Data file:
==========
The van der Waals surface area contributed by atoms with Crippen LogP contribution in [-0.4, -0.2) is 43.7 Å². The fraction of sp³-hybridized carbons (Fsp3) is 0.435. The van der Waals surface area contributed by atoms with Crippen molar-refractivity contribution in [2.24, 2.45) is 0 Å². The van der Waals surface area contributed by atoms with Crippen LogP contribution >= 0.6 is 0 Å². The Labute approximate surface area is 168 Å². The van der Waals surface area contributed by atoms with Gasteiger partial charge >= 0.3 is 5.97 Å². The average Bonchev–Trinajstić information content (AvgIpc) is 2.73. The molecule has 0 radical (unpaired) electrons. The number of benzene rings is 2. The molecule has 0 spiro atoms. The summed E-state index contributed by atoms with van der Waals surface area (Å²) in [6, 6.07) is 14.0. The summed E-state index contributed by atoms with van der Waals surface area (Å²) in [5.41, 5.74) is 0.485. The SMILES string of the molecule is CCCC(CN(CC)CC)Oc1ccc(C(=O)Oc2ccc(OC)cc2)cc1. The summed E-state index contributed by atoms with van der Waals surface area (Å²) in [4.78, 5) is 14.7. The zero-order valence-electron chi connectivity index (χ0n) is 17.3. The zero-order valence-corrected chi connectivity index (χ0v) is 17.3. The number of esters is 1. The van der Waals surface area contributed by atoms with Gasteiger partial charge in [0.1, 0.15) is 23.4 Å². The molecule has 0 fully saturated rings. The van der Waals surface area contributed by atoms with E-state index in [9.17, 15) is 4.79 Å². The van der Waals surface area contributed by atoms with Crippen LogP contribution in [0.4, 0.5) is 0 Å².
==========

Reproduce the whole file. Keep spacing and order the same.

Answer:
The van der Waals surface area contributed by atoms with Crippen LogP contribution in [-0.4, -0.2) is 43.7 Å². The fraction of sp³-hybridized carbons (Fsp3) is 0.435. The van der Waals surface area contributed by atoms with Crippen molar-refractivity contribution in [2.24, 2.45) is 0 Å². The van der Waals surface area contributed by atoms with Crippen LogP contribution >= 0.6 is 0 Å². The Labute approximate surface area is 168 Å². The van der Waals surface area contributed by atoms with Gasteiger partial charge >= 0.3 is 5.97 Å². The average Bonchev–Trinajstić information content (AvgIpc) is 2.73. The molecule has 0 radical (unpaired) electrons. The number of benzene rings is 2. The molecule has 0 spiro atoms. The summed E-state index contributed by atoms with van der Waals surface area (Å²) in [6, 6.07) is 14.0. The summed E-state index contributed by atoms with van der Waals surface area (Å²) in [5.41, 5.74) is 0.485. The SMILES string of the molecule is CCCC(CN(CC)CC)Oc1ccc(C(=O)Oc2ccc(OC)cc2)cc1. The summed E-state index contributed by atoms with van der Waals surface area (Å²) in [4.78, 5) is 14.7. The zero-order valence-electron chi connectivity index (χ0n) is 17.3. The zero-order valence-corrected chi connectivity index (χ0v) is 17.3. The number of esters is 1. The van der Waals surface area contributed by atoms with Gasteiger partial charge in [0.1, 0.15) is 23.4 Å². The molecule has 0 fully saturated rings. The van der Waals surface area contributed by atoms with E-state index in [9.17, 15) is 4.79 Å². The van der Waals surface area contributed by atoms with Crippen LogP contribution in [0.4, 0.5) is 0 Å².